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Sandy Koufax, Dodgers, 1955-66

For the first time in this series, I have come across a bit of a challenge as to who to put as the number one lefty of the era. Hal Newhouser, Whitey Ford, Warren Spahn and Sandy Koufax all put up remarkable numbers during their time. But two of these players had very short peaks, one had a bucketful of World Series rings and the other played across three decades. None of this makes for easy comparison.

Let’s take a look at Spahn and Koufax first. The primary issue between Spahn and Koufax, of course, is valuable longevity versus short term brilliance. Koufax’s peak of six years is regarded by many to be the greatest peak of any pitcher in history. But Koufax really only had those six years of brilliance. Spahn, on the other hand, never came close to such elite performance in any one season. However, he performed at all-star caliber for more than twice as long as Koufax did. Koufax struck out batters at a higher rate, but Spahn walked fewer. Koufax had over 300 strikeouts three times, whereas Spahn never even reached 200. But Spahn pitched 245 more complete games in his career, with a WHIP that was only .08 higher than Koufax’s.

Warren Spahn, Braves: 1946-64, Mets/Giants: 1965

Interestingly, Spahn lead the NL in strikeouts just as many times as Koufax (four), and the same with WHIP (also four times). Spahn also lead the NL in shutouts four times (whereas Koufax did it three times) and in complete games, his specialty, nine times. Koufax lead the NL in CG twice.

When we turn to the postseason, Spahn performed very well, starting six games in his career and finishing with an ERA, WHIP, strikeout and walk rate all better than his regular season averages. His ERA and FIP were 3.05 and 3.22. But then we see what Koufax did and it is astounding. Koufax started seven playoff games, for an ERA of 0.95 and FIP of 1.41. His strikeouts and walk rates were also better than his career averages.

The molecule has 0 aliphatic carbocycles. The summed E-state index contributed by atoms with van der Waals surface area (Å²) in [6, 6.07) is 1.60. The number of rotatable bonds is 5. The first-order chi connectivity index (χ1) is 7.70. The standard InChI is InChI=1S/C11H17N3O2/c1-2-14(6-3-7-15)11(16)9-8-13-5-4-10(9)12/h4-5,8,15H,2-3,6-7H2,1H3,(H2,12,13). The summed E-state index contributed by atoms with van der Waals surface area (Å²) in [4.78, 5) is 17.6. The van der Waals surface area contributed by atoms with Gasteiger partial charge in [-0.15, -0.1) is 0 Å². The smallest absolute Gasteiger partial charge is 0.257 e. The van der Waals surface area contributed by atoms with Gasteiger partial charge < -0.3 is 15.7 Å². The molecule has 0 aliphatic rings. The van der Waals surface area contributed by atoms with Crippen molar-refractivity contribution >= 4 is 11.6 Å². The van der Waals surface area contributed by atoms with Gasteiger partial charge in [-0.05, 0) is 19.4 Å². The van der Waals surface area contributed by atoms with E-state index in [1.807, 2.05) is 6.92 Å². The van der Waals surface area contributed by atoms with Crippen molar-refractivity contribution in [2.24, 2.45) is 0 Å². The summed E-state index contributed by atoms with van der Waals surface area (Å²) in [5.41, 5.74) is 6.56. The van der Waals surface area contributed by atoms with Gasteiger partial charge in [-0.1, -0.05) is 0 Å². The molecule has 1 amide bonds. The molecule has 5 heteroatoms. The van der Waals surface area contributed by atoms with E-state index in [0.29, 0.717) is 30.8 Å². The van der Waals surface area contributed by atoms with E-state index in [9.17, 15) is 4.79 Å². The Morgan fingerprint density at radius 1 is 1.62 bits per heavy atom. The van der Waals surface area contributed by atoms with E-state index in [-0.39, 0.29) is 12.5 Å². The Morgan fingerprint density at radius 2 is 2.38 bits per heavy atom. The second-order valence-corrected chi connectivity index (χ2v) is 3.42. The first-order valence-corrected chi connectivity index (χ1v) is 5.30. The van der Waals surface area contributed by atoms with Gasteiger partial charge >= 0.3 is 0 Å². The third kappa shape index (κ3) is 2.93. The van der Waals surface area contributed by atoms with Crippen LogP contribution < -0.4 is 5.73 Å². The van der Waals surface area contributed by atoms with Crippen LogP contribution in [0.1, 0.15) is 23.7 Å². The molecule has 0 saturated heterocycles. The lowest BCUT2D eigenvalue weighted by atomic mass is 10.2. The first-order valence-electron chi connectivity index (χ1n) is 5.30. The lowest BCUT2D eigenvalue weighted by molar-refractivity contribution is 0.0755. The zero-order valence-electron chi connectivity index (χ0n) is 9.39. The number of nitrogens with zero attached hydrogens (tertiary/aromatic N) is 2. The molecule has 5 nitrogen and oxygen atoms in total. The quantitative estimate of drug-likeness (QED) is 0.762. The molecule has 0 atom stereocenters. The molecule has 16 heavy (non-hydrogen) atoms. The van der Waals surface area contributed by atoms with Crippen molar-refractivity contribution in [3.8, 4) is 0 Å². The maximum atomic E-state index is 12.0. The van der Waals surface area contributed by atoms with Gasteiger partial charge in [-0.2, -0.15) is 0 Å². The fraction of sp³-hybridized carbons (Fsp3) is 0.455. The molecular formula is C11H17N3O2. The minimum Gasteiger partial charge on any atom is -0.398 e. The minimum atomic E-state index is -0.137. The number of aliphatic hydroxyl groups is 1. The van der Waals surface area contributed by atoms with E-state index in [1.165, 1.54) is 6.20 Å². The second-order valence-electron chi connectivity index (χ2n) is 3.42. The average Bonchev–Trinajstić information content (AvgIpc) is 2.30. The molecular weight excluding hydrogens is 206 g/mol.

Another way to take a look at the value of these pitchers is take a look at WAR/200 innings. Essentially, this takes the stat “Wins Above Replacement” from Baseball Reference.com and averages it over 200 innings. This will account for Spahn’s longevity and Koufax’s not-so-great seasons. What we see is that Koufax had a 4.69 WAR/200, while Spahn had a 3.56.

So given his six years of utter dominance, his superior postseason performance and his lower ERA-, FIP- and higher WAR/200, I believe Koufax was better than Spahn.

Next, let’s take a look at Whitey Ford, and see how he compares to Spahn. Right off the bat, we see that Ford had better ERA- and FIP- rates. Ford finished with 75 and 88, respectively. Spahn’s were 84 and 94. But when we take a look at K/9, BB/9 and K/BB ratios, we see that Ford had more strikeouts, Spahn fewer walks, and their K/BB rates both came to 1.80. Spahn’s WHIP is also lower than Ford’s, though barely, at 1.19 to 1.22. So if their K/BB and WHIP rates are a wash, and Ford wins ERA- and FIP-, then he has the current lead.

Whitey Ford, Yankees: 1950-67

Ford, being on the great Yankees teams of the 50’s and 60’s, obviously had more postseason opportunities. But totals aside, in his 22 starts his ERA and FIP were 2.71 and 2.69, respectively, both significantly better than Spahn’s (listed above). Like Spahn, Ford’s K/BB ratio vastly improved in the World Series, but his jumped to 2.76, while Spahn’s was 2.46. So again, Ford has the edge.

Surprisingly, Spahn has the higher WAR/200, at 3.56 to Ford’s 3.49. All of those quality innings and complete games in the National League in the late 40’s and early 50’s (before Ford’s time) added up to some serious WAR value for Spahn. Ford also lead the league in complete games and WHIP just once a piece, and never lead in strikeouts. As is often the case, the lines get gray when comparing players from different eras and leagues (though of course Spahn’s later career overlapped with Ford’s for quite a long time). But there seems to be a considerable difference in Spahn’s relative value in the 7-8 years before Ford showed up.

I cannot help but give massive credit for Spahn’s dependability and consistency. Though Ford’s numbers exceed Spahn’s best years, I have to declare the two a tie. Right now, Koufax leads the pack. So what about Hal Newhouser?

Hal Newhouser, Tigers: 1939-53, Indians 1954-55

Newhouser was to the mid 40’s what Koufax was to the mid 60’s. Newhouser dominated the AL from 1944 to ’48, and pitched well in the years before and after. He boasts a career ERA-/FIP- of 76/80, both of which are better than Spahn’s, and he beats Ford in FIP-. In ERA- he is barely behind Ford’s and Koufax’s rate of 75. What knocks Newhouser back to 4th on this list is that the guys above have a better K/BB and WHIP, and all, even Koufax, had a longer peak. Newhouser didn’t get as much postseason work as the others either, and didn’t do particularly well when he did.

But Newhouser’s 5 year peak included ERA- and FIP- numbers that matched Koufax’s peak, and he was awarded back to back MVP awards in ’44 and ’45, which demonstrated his perceived impact at the time.

So for this era, I would rank them as Koufax #1, Spahn and Ford at #2, and Newhouser 4th.

1. Sandy Koufax






2. Whitey Ford






(tie) Warren Spahn






4. Hal Newhouser